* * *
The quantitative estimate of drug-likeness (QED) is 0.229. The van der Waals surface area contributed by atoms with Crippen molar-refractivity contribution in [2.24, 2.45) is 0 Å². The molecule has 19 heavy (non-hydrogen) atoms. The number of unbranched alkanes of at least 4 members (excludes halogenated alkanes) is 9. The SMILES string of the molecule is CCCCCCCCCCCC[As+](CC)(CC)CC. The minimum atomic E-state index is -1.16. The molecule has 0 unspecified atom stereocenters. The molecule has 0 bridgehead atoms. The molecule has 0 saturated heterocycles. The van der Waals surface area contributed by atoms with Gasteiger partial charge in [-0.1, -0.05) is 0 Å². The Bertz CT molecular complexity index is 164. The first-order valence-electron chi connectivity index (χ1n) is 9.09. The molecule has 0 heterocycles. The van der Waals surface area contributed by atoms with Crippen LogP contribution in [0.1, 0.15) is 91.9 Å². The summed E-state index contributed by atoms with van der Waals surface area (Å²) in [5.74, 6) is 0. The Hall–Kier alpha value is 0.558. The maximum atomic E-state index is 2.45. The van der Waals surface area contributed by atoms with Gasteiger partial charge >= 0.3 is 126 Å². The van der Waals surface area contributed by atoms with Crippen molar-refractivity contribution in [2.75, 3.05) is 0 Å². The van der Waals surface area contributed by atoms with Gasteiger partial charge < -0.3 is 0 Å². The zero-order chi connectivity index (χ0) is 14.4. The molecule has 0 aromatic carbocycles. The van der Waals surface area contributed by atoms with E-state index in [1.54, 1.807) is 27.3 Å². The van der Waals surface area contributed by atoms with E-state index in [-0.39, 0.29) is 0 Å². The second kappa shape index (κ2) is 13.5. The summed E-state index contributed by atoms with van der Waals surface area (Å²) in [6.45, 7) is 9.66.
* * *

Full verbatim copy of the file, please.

The quantitative estimate of drug-likeness (QED) is 0.229. The van der Waals surface area contributed by atoms with Crippen molar-refractivity contribution in [2.24, 2.45) is 0 Å². The molecule has 19 heavy (non-hydrogen) atoms. The number of unbranched alkanes of at least 4 members (excludes halogenated alkanes) is 9. The SMILES string of the molecule is CCCCCCCCCCCC[As+](CC)(CC)CC. The minimum atomic E-state index is -1.16. The molecule has 0 unspecified atom stereocenters. The molecule has 0 bridgehead atoms. The molecule has 0 saturated heterocycles. The van der Waals surface area contributed by atoms with Gasteiger partial charge in [-0.1, -0.05) is 0 Å². The Bertz CT molecular complexity index is 164. The first-order valence-electron chi connectivity index (χ1n) is 9.09. The molecule has 0 heterocycles. The van der Waals surface area contributed by atoms with Crippen LogP contribution in [0.1, 0.15) is 91.9 Å². The summed E-state index contributed by atoms with van der Waals surface area (Å²) in [5.74, 6) is 0. The Hall–Kier alpha value is 0.558. The maximum atomic E-state index is 2.45. The van der Waals surface area contributed by atoms with Gasteiger partial charge >= 0.3 is 126 Å². The van der Waals surface area contributed by atoms with Crippen molar-refractivity contribution in [2.75, 3.05) is 0 Å². The van der Waals surface area contributed by atoms with Gasteiger partial charge < -0.3 is 0 Å². The zero-order chi connectivity index (χ0) is 14.4. The molecule has 0 aromatic carbocycles. The van der Waals surface area contributed by atoms with E-state index in [1.54, 1.807) is 27.3 Å². The van der Waals surface area contributed by atoms with E-state index in [-0.39, 0.29) is 0 Å². The second kappa shape index (κ2) is 13.5. The summed E-state index contributed by atoms with van der Waals surface area (Å²) in [6.45, 7) is 9.66.